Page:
Crime is one of the most significant political issues in contemporary American society. Crime control statistics and punishment policies are subjects of constant partisan debate, while the media presents sensationalized stories of criminal activity and over-crowded prisons. In the highly politicized arena of crime and justice, empirical data and reasoned analysis are often overlook or ignored. The Handbook of Crime and Punishment, however, provides a comprehensive overview of criminal justice, criminology, and crime control policy, thus enabling a fundamental understanding of crime and punishment essential to an informed public. Expansive in its coverage, the Handbook presents materials on crime and punishment trends as well as timely policy issues. The latest research on the demography of crime (race, gender, drug use) is included and weighty current problems (organized crime, white collar crime, family violence, sex offenders, youth gangs, drug abuse policy) are examined. Processes and institutions that deal with accused and convicted criminals and techniques of punishment are also examined. While some articles emphasize American research findings and developments, others incorporate international research and offer a comparative perspective from other English-speaking countries and Western Europe. Editor Michael Tonry, a leading scholar of criminology, introduces the 28 articles in the volume, each contributed by an expert in the field. Designed for a wide audience, The Handbook is encyclopedic in its range and depth of content, yet is written in an accessible style. The most inclusive and authoritative work on the topic to be found in one volume, this book will appeal to those interested in the study of crime and its causes, effects, trends, and institutions; those interested in the forms and philosophies of punishment; and those interested in crime control.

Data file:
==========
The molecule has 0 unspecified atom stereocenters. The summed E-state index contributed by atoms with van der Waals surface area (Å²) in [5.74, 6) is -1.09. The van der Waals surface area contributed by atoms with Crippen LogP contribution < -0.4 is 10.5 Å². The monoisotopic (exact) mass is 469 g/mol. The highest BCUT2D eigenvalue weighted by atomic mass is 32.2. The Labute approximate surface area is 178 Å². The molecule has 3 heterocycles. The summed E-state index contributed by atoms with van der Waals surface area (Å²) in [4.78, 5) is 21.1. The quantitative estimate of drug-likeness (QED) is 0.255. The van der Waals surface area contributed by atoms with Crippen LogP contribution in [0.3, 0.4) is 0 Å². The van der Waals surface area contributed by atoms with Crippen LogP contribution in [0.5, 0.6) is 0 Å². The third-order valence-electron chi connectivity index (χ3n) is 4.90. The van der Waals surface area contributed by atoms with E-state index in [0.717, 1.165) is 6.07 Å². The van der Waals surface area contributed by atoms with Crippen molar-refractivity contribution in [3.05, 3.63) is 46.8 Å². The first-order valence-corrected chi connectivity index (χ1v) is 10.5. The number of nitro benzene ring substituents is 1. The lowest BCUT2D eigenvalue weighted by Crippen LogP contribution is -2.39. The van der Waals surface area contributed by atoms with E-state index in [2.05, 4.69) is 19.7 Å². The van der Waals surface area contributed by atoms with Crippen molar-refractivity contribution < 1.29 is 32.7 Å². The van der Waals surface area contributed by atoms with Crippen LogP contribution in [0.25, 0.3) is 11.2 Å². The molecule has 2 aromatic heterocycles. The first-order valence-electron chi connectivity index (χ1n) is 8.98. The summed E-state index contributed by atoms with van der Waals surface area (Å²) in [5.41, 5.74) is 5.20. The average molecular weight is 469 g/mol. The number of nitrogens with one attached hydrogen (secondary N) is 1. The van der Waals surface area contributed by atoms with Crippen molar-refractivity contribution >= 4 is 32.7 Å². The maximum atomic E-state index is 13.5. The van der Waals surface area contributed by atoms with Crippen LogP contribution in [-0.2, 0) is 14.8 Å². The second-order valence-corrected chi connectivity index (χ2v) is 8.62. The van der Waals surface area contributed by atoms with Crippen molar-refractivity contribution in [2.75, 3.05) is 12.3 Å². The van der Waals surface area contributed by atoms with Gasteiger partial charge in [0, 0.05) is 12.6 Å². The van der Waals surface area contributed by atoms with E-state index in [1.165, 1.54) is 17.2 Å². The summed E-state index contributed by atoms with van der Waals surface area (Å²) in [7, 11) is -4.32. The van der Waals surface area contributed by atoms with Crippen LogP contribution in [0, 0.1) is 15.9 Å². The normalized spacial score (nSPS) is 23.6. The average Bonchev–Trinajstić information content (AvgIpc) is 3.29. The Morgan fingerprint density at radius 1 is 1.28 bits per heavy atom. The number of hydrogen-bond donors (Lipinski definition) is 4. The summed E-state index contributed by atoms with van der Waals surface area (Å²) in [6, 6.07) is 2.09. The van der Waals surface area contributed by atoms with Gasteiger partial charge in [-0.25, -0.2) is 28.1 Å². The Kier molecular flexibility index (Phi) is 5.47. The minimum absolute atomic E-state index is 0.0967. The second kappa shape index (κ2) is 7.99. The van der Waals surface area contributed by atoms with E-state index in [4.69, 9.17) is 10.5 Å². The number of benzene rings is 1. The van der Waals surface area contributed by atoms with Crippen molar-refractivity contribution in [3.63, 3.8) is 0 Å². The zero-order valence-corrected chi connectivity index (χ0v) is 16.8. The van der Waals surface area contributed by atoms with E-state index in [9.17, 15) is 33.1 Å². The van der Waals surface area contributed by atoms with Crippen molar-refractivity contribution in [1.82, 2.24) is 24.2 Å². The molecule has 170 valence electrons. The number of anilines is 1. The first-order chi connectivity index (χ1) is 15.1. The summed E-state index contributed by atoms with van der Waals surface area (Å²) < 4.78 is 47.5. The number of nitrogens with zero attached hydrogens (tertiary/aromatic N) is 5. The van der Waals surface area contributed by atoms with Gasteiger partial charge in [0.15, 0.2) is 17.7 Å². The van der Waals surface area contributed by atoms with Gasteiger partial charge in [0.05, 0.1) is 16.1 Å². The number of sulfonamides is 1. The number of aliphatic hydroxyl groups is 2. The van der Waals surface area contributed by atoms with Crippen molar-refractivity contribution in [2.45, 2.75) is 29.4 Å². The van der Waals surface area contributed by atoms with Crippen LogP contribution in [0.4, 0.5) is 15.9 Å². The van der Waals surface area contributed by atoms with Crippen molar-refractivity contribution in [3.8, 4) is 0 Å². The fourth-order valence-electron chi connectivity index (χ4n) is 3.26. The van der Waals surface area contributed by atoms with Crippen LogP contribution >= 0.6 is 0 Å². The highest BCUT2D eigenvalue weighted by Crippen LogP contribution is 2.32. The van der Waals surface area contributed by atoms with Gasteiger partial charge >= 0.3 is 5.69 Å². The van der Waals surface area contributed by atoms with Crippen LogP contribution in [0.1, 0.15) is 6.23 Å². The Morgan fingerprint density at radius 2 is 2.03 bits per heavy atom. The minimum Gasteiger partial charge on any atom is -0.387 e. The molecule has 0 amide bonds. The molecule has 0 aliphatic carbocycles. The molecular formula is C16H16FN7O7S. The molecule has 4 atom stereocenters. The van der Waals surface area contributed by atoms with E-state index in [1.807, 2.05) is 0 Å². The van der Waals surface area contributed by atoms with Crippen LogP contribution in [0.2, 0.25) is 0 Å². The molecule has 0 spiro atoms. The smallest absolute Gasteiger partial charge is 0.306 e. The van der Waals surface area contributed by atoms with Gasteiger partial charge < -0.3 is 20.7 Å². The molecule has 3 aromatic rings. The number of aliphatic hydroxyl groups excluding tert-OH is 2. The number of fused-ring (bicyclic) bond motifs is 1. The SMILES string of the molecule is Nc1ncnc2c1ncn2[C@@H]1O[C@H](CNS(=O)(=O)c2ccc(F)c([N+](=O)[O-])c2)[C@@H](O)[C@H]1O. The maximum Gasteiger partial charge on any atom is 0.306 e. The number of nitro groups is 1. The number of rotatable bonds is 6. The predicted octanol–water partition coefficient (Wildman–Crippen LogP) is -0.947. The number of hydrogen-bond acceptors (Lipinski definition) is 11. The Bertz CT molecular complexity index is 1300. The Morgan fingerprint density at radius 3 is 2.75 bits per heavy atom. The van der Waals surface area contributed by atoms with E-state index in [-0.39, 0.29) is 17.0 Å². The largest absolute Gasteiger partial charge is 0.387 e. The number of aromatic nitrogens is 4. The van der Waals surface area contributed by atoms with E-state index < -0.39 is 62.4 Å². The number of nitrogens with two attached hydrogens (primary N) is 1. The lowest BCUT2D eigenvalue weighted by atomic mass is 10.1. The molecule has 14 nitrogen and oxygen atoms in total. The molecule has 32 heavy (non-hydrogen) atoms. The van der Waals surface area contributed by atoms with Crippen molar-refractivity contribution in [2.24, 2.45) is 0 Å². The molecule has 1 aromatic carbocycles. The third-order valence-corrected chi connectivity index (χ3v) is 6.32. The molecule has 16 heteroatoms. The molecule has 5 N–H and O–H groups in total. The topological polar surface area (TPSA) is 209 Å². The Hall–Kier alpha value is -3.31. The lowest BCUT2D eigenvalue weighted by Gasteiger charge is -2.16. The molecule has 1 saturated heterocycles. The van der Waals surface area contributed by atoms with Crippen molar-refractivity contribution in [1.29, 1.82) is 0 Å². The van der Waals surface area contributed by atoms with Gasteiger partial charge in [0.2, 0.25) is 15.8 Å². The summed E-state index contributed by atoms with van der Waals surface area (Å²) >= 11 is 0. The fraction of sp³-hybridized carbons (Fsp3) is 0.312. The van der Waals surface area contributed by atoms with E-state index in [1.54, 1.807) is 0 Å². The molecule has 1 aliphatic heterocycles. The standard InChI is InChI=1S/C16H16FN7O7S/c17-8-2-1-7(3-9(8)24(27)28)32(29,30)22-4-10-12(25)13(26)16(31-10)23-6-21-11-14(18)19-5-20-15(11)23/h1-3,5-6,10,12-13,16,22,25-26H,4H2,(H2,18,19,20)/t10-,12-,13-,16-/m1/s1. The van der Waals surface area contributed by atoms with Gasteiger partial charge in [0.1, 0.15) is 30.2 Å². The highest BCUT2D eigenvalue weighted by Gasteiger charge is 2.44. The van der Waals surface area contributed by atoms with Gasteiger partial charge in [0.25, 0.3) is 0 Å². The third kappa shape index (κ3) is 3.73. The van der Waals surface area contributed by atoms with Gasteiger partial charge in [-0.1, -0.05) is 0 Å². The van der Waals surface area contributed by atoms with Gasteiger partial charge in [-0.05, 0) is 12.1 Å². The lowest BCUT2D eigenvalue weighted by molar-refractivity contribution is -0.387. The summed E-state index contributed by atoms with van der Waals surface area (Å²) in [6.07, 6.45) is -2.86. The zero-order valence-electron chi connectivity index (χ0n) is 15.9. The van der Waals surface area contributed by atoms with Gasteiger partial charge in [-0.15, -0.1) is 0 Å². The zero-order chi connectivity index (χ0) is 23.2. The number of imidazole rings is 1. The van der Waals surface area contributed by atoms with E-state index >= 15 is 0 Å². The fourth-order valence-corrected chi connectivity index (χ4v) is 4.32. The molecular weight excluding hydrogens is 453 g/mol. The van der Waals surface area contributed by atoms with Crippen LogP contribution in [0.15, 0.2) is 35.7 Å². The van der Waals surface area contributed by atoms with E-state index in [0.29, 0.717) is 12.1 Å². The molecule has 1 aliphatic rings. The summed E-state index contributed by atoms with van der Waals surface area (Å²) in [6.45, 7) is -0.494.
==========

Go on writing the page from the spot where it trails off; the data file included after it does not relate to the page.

Law by Jerome H. Skolnick,Malcolm Feeley,Candace McCoy
Author: Jerome H. Skolnick,Malcolm Feeley,Candace McCoy
Introduces the concept of crime and addresses key issues such as how we measure criminality, its variety, and the justifications we employ for punishing it. The book also discusses processing institutions: police, prosecutor, defense attorney, courts, sentencing and corrections. The book defines the relationships among these institutions and illustrates the relationships with examples. Materials in the book include cases and statutes, the writings and commentary of legal scholars, articles by social scientists and humanists, newspaper editorials and reports by criminal justice practitioners.